When Jack came home

Jack comes home, and no one is happy about it.

Last Sunday when I brought Jack home, it was my daughter (no more a teenager I could just brush off, for she is now an Engineering Graduate) exclaimed: ‘Don’t bring it inside. Either I stay or it.’

I pacified her saying: ‘When it ripens I will take it out’ so that the entire household is saved from the strong sweet smell a ripe jackfruit emanates.

For nearly a week it stayed wrapped in swathes of newspapers under the wooden cot. Every night it was taken out and moved to the front room. As the day began it was shifted back to its original resting place. It’s not an easiest fruit for  it gives off a strong odour, and oozes a thick white sap.

This morning wifey decided that the jackfruit, weighing around 10kgs, be cut and the fruit distributed to friends. Our three-room flat with all the windows and doors open smelt like a ‘phanas wadi’! There was no escaping its powerful smell of decay.

We all toyed with the question was: who will cut the fruit?

‘Let me call GN,’ said wifey.

GN is our family friend, originally from Kannur (Kerala) and now a Dombivali resident is an expert on cutting a jackfruit, at least better than any of us.

‘By the time she reaches us you all will be driven outdoors by the fruit’s strong odour,’ I said.

‘Just check youtube, may be there is a video,’ suggested by newly minted Engineer-daughter.

I thought at last the Moto G was being put to good use beside reddit.com and other websites she is always hooked to. Youtube did have the videos, the wikis its tutorials but all were about ‘how to cut an unripe jackfruit’ but none one ‘how to cut a ripened one’.

I got down to business smearing my palms with ground nut oil and ready with a serrated knife.

‘Slice it horizontally not vertically,’ advised my all-knowing wifey who has never handled a jackfruit. Her familiarity with the fruit is limited to seeing the fruit pods sold on carts.


I did her bidding thinking there was no harm doing it horizontally. As I sliced the fruit  open I realised it was a Koozha Chakka variety, as the Mallus call it. The fruits of which have small, fibrous, soft, mushy, but very sweet carpels unlike the Varika variety which are sold commercially, with crisp carpels of high quality.

The central core is just like a pineapple. I cut the bulbs from its base, pulled them out and removed chunk of the white fibres.  Then peeled back the white fibres (actually they are immature fruits) surrounding the fruit.

Looking at it wifey remarked, ‘See how the fruits too take so much care of their progeny…putting a wall of fibre around the fruit.’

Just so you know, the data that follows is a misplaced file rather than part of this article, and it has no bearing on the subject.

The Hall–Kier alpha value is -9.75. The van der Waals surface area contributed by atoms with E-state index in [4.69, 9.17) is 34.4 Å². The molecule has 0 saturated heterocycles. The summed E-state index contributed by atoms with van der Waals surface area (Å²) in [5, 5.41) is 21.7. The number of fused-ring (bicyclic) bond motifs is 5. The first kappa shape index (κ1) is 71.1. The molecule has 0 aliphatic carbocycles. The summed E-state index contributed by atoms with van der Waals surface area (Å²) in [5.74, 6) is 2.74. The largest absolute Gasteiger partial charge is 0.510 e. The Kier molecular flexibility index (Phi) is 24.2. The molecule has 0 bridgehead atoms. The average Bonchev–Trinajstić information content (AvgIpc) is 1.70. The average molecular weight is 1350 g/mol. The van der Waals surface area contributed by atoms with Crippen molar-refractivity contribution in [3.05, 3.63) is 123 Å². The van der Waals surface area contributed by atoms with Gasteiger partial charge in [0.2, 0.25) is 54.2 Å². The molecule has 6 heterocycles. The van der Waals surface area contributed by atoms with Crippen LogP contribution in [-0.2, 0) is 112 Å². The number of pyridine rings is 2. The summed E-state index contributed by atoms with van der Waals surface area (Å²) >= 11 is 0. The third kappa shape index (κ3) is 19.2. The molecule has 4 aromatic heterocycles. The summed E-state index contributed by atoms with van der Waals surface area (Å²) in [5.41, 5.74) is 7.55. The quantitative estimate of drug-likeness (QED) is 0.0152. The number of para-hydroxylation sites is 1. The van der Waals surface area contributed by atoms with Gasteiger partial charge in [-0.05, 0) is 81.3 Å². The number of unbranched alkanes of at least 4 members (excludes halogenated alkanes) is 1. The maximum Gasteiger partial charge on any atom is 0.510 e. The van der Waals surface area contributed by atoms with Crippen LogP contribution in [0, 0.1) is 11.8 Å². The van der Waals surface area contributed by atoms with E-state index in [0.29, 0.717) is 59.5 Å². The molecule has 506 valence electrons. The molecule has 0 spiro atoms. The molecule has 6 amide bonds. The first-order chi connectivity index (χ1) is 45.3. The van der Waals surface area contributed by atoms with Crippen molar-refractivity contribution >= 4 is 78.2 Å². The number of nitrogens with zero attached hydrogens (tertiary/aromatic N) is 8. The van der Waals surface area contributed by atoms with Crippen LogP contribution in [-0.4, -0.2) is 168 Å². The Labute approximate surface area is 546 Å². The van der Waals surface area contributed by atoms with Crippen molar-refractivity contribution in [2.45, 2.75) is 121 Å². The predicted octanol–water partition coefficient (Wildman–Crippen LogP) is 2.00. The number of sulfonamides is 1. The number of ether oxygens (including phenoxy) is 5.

I can say from my experience that it’s true that if you just eat 10 or 12 bulbs of this fruit, you don’t need food for another half a day. The fruit is rich in potassium, calcium, and iron, making it more nutritious than current starchy staples. In addition to its high nutritional value, the fruit is very versatile for the seeds, young fruit, and mature varieties are all edible.

Meanwhile James Joseph, founder of JackFruit365™, an initiative to create an organised market for jackfruits in India, writes in The Hindu that unripe jackfruit is a remedy for diabetes referring to a report published by U.P.K. Hettiaratchi, S. Ekanayake and J. Welihinda in Ceylon Medical Journal.

Sri Lanka is the only other place on earth where unripe jackfruit meal is also used as a carbohydrate replacement. “The study clearly showed a sharp decline in sugar level 30 minutes after meal consumption. The reasons cited are low sugar level in raw jackfruit combined with high dietary fibre. I got the nutritional values of unripe jackfruit tested and verified; it only has 1/5th the sugar of the ripe version and 60 per cent of its dietary fibre is insoluble,” he writes.

As cardiovascular and thoracic surgeon Dr. Sriram Nene told Joseph, “Diabetes is on the order of an epidemic in India and the cure may lie in the humble jackfruit, which grows abundantly. While the Ceylon Medical Journal study has small numbers, its results are fairly provocative and should definitely stimulate added investigation in the use of unripe jackfruit as part of diabetic diet.”


2 thoughts on “When Jack came home

  1. s ghosh

    It is a challenge for a food technologist to preserve jack fruit juice. Once done, it will serve millions from starvation. The fruit grows in plenty and get spoiled also in plenty.

  2. The moot question, at least in the parts of Kerala that I have visited, is who will fell the jack. No one is willing to climb the tree, tie a sturdy rope to the fruit and the gently ease it to the ground. I have heard at least one verified story of a person getting killed by a jackfruit falling from the tree (someone was too lazy to use a rope or tie it properly). All of us love the fruit and are partial to chakkavaratty–a ghee and jack combination cooked over a slow fire for a long time. You do get in stores but it is no match to the homemade variety I have had the good fortune to taste. Alas! The cook is now too old and feeble and just lets the jacks go waste.

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